Tim Blake Nelson may best be known for his lead performances in the Coen brothers’ “O Brother, Where Art Thou?” and “The Ballad of Buster Scruggs.” He’s also a writer and Greek scholar who knows precisely where any play about Socrates ought to begin — with the Symposium, arguably the most accessible, i.e., lurid, thing Plato ever wrote.
“Socrates” received its world premiere Tuesday at the Public Theater, and Nelson doesn’t mess around. After a brief intro where a precocious young man (Niall Cunningham) questions the old Plato (Teagle F. Bougere) about the forced suicide of Socrates (Michael Stuhlbarg), Nelson’s play flashes back to a rip-roaring bacchanal where the very buff Alcibiades (Austin Smith) accuses the flabby, great thinker Socrates of trying to seduce him, much to the drunken delight of everyone, including Socrates himself — who, of course, denies it.
The scene is wonderfully bawdy fun under Doug Hughes’ rousing direction, and before we get to the long slog of the Dialogues, Scott Pask’s austere monochromatic set, which is part forum and part bath house, opens upstage to give us an orgy (appropriately garish lighting by Tyler Micoleau) that depicts the desecration of the Eleusinian Mysteries. The scene would have been the envy of Cecil B. DeMille.
In other words, Nelson, Hughes, Pask, Micoleau and even costume designer Catherine Zuber (her period togas expose those actors’ biceps that deserve to be exposed and cover those actors’ bodies that should be covered) are all masters of the theater who know how to grab out attention — even for those who never read Plato.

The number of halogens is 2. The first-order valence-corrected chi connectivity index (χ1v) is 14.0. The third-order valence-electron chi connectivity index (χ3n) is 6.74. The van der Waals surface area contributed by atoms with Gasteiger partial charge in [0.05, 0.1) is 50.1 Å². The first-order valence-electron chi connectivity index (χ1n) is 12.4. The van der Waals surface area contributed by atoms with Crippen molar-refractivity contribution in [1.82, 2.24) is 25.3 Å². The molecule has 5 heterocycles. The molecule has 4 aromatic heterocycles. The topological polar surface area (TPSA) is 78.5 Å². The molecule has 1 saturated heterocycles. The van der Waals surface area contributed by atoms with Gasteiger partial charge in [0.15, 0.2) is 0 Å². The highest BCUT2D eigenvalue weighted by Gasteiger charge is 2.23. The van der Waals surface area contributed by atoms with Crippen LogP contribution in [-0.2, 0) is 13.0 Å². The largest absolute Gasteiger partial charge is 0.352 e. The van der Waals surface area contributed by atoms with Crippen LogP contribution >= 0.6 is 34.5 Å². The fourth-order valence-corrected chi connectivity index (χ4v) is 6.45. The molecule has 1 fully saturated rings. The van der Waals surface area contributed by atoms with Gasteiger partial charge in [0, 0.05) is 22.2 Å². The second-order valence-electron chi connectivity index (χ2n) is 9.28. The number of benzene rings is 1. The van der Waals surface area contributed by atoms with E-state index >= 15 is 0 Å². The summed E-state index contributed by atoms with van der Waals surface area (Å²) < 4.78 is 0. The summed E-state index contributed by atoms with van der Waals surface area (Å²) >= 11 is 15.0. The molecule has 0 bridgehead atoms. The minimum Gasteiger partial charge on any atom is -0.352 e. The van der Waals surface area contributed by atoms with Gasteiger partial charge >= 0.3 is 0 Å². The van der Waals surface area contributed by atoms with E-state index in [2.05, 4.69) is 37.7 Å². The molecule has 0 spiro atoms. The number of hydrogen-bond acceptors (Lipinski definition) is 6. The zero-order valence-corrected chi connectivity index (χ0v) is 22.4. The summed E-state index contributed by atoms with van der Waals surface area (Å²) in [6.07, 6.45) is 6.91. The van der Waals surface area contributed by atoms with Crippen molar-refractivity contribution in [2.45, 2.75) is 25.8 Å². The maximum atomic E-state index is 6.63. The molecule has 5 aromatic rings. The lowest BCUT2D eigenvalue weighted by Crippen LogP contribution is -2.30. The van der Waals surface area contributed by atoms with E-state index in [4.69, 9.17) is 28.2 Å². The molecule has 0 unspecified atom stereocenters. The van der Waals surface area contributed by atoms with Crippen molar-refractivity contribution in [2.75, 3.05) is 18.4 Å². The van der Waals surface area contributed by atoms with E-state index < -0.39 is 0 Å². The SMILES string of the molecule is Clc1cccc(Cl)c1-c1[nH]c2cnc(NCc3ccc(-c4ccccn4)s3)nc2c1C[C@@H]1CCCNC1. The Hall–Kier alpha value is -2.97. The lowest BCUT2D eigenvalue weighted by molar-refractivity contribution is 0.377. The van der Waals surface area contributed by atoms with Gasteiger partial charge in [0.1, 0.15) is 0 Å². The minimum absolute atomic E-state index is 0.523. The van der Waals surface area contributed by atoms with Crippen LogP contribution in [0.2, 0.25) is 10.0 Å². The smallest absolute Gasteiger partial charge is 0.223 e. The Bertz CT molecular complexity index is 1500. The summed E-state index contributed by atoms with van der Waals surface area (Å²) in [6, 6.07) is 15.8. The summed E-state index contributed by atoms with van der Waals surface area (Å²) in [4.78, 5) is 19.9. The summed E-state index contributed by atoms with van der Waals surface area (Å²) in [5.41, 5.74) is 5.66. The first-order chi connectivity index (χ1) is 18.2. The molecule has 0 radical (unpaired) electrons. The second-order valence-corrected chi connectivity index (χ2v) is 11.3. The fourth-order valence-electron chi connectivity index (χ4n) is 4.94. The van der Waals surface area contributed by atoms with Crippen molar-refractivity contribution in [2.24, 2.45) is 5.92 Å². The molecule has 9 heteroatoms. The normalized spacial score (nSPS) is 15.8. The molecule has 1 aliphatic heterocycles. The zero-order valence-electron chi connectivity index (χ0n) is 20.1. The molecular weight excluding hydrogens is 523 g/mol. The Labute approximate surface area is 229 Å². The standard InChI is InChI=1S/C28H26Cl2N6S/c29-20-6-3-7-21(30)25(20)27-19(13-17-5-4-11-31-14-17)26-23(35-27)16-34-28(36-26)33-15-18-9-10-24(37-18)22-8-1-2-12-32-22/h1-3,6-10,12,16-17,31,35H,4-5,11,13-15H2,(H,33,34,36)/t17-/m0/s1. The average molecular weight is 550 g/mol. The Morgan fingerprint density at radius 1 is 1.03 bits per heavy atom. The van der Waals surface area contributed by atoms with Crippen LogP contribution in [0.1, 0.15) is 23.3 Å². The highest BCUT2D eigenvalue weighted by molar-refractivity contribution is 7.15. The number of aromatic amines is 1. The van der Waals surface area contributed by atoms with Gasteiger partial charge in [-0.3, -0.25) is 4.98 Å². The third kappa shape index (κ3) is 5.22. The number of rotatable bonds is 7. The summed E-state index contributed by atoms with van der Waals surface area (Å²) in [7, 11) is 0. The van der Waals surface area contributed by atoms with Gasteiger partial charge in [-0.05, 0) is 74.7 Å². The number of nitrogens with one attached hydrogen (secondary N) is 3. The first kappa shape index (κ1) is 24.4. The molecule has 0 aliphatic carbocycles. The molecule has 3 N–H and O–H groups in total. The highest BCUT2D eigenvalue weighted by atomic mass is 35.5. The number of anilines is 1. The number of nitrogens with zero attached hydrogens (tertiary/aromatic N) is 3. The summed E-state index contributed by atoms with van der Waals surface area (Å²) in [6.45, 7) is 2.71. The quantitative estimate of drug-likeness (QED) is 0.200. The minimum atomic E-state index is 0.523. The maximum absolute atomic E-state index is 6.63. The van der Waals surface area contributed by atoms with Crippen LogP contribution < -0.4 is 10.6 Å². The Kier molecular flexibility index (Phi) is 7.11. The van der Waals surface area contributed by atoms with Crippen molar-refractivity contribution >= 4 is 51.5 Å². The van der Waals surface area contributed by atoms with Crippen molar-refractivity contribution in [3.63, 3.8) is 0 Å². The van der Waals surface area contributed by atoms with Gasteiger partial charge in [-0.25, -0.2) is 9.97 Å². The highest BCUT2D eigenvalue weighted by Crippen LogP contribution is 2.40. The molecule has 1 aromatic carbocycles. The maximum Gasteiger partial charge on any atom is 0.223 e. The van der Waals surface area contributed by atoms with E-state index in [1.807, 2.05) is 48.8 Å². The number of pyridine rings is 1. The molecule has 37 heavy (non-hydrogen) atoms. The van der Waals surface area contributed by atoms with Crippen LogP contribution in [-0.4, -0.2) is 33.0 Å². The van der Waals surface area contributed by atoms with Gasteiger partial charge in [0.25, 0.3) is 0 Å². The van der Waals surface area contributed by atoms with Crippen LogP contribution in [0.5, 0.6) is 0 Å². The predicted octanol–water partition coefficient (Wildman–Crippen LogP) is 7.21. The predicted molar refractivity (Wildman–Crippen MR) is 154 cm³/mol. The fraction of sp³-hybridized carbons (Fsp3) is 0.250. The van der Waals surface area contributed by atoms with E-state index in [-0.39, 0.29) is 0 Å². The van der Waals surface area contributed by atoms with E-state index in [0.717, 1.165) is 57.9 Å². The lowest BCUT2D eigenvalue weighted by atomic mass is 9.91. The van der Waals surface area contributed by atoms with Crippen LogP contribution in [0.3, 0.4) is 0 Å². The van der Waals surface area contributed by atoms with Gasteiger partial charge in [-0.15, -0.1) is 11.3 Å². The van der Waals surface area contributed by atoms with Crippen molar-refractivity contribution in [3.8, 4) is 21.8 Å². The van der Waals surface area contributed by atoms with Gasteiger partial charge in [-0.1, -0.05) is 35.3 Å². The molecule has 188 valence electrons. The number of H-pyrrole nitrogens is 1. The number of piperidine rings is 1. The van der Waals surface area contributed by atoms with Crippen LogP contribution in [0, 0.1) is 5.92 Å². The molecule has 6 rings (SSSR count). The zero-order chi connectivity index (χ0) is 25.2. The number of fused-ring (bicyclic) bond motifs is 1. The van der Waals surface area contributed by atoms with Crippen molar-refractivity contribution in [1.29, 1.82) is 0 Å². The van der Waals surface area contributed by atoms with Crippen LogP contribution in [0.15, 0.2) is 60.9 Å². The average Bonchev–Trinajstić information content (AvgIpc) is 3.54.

“Socrates” eventually settles into the expected series of debates (what is color? virtue? shape? rhetoric? a table?), and it is here that Stuhlbarg shows us his original theater chops before he became Hollywood’s favorite character actor (“The Post,” “Call Me by Your Name,” and “The Shape of Water” in 2017 alone).
Sometime before the debate on what is a table, it becomes clear why Plato left the playwriting to Aristophanes (Tom Nelis), whose efforts in that area don’t get a good review in “Socrates.”
While Stuhlbarg is dogged and persnickety to the point of enragement in these debates, that deliberate frustration delivers a significant dramatic payoff in the riveting second act. Nelson’s adaptation of the Republic is a step-by-step indictment of democracy, or, at the very least, the pitfalls of democracy.
In film and TV, Stuhlbarg can sometimes slip into the sentimental by turning a character into a huggable mench. His Socrates, on the other hand, epitomizes prickly. Anyone who gets too close will learn the hard way and be bloodied with wisdom. Never is his iron will more exposed and ready to cut all human ties than in the climactic confrontation with his wife, Xanthippe (the powerful Miriam A. Hyman).
Nelson wrenches open that line between the public and the private to create a chasm of misunderstanding, and uses humor for his first incisive cut. When Socrates complains of Xanthippe’s “berating that goes on under my roof on a daily basis,” she replies, “A daily basis? You’re home every day?” Later, her furious and rightful concern for their family reduces Socrates’s maddeningly studied reason to egotistic rhetoric. Her arguments are seemingly unassailable: Socrates had a father; his own sons will not. Socrates has rights in Athens; being a woman, she has none.
Because we’re only human and Socrates is something greater, it’s almost impossible not to take Xanthippe’s side in this debate. Then Nelson gives us the planet’s most famous suicide. It’s an extended moment in the theater, brilliantly acted in a way that places it outside time and yet opens a window to the very distant past. We witness a death that changed everything. You will want to be there.